Each year, Maryland Sea Grant welcomes its new class of Knauss fellows—graduate students in science fields who want deep experience in how to shape federal policy. The fellows spend a year in Washington, DC, working for federal agencies or congressional representatives who focus on ocean and Great Lakes issues.
Named for former National Oceanic and Atmospheric Administration (NOAA) Administrator John A. Knauss, the fellowship celebrated its 40th anniversary last year. Many Knauss fellows continue their careers in marine science policy after their fellowship year, and some currently work at Sea Grant.
This year’s Knauss fellows are all diligently teleworking, said Hallee Meltzer, a communications specialist with NOAA’s National Sea Grant Office. Because the fellowship relies on a lot of in-person networking opportunities, and those have been cancelled, Meltzer said the Knauss fellowship team has played a more active role in organizing events than they have in the past. Virtual events include professional development panels to learn about offices within NOAA and ask the leadership questions; the fellows will even have a chance to meet with NOAA Acting Chief Scientist Craig McLean.
The virtual setting has fostered some creative ways of staying connected, Meltzer said. Past fellows are mentoring current ones. Fellows are also hosting virtual social events, like online movie-watching parties and “The Great Knauss Bake-Off,” a virtual cooking competition with weekly challenges.
Laura Almodóvar-Acevedo is serving as a legislative fellow for the office of U.S. Rep. Alan Lowenthal of California’s 47th District. For her doctorate, she is also researching habitat use of juvenile black sea bass in the Chesapeake Bay. Studying at the University of Maryland, Eastern Shore, she is specializing in ecology as part of the Marine Estuarine Environmental Sciences (MEES) graduate program at the University of Maryland. Her research includes a habitat survey to study black sea bass’ temporal distribution and habitat preferences, the effect of temperature on their respiration rates, and a model to explore their available sustainable habitat in the Bay. Laura is from Puerto Rico and earned her bachelor’s degree in biology from the University of Puerto Rico Mayagüez. She is also an alumna of the Maryland Sea Grant Research Experiences for Undergraduates, an immersive summer research program focused on the Chesapeake Bay. In her free time, she enjoys reading, traveling, and playing guitar.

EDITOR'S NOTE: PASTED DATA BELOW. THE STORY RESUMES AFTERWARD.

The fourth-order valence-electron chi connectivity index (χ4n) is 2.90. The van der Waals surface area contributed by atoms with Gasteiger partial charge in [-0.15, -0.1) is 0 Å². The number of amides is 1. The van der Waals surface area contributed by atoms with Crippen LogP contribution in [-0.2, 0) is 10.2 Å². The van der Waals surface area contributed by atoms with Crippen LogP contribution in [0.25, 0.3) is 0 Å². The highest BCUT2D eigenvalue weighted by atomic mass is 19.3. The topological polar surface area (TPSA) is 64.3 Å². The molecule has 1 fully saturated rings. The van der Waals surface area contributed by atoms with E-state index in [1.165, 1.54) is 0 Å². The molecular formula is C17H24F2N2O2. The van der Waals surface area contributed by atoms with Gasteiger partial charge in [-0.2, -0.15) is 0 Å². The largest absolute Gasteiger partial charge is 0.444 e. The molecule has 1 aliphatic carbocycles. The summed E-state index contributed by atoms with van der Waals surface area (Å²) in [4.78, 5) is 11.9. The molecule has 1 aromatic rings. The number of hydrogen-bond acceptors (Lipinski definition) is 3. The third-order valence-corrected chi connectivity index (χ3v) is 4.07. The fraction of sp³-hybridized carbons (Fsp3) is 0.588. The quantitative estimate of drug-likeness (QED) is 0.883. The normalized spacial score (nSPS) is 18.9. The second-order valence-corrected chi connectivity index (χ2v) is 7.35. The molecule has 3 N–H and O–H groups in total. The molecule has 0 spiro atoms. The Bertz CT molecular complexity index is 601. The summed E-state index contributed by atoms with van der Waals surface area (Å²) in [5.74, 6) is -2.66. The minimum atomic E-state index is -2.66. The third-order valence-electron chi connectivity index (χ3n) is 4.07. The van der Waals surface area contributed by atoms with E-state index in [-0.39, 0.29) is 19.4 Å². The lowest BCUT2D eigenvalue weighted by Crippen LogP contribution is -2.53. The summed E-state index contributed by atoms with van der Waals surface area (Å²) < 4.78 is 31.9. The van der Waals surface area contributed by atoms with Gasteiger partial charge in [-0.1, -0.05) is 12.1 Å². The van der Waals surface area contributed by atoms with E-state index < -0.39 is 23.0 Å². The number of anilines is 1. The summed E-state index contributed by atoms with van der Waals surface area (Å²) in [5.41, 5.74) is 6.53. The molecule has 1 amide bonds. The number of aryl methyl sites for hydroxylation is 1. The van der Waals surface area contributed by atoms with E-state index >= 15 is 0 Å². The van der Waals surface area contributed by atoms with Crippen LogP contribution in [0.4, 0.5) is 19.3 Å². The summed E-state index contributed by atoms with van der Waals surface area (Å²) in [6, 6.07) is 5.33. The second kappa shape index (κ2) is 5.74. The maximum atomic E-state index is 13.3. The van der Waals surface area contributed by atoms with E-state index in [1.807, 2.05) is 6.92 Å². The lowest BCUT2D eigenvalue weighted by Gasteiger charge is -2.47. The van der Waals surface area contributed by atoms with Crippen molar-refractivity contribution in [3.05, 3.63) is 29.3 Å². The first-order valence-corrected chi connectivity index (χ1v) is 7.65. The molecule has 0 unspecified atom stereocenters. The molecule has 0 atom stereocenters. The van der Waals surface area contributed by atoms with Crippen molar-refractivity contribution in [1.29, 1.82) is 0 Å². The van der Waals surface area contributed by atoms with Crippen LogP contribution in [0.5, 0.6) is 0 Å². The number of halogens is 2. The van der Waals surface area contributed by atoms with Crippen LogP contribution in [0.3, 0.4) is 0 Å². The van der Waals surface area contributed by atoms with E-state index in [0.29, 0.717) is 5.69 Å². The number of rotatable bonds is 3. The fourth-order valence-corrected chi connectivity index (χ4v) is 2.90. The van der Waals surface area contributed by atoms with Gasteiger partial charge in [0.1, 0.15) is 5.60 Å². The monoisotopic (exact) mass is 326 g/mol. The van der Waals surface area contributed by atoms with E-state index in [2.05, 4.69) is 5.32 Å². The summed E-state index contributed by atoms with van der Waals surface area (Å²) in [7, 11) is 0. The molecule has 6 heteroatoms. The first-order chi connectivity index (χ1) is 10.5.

Katie Hornick is working as a habitat restoration specialist in the NOAA National Marine Fisheries Service’s Office of Habitat Conservation. She works on a range of topics related to developing monitoring and evaluation approaches for restoration efforts related to the Deepwater Horizon oil spill. Katie earned her bachelor’s degree in natural science from Loyola Marymount University in Los Angeles. After graduating, Katie spent a year and a half in Puerto Montt, Chile, studying the effect of salmon aquaculture on microbial diversity and community composition of sediments. She then pursued a PhD at University of Maryland Center for Environmental Science (UMCES), where she worked at the Horn Point Laboratory under the direction of Louis Plough. Her dissertation research focused on Harris Creek, the largest oyster sanctuary restoration project in the world. She used molecular tools to compare genetic diversity of restored and wild oysters and built a computer model that integrated oyster genetics and biology with real-world restoration scenarios. In her spare time, Katie enjoys making jewelry, kayaking, hiking, and exploring new places with her pug, Oliver.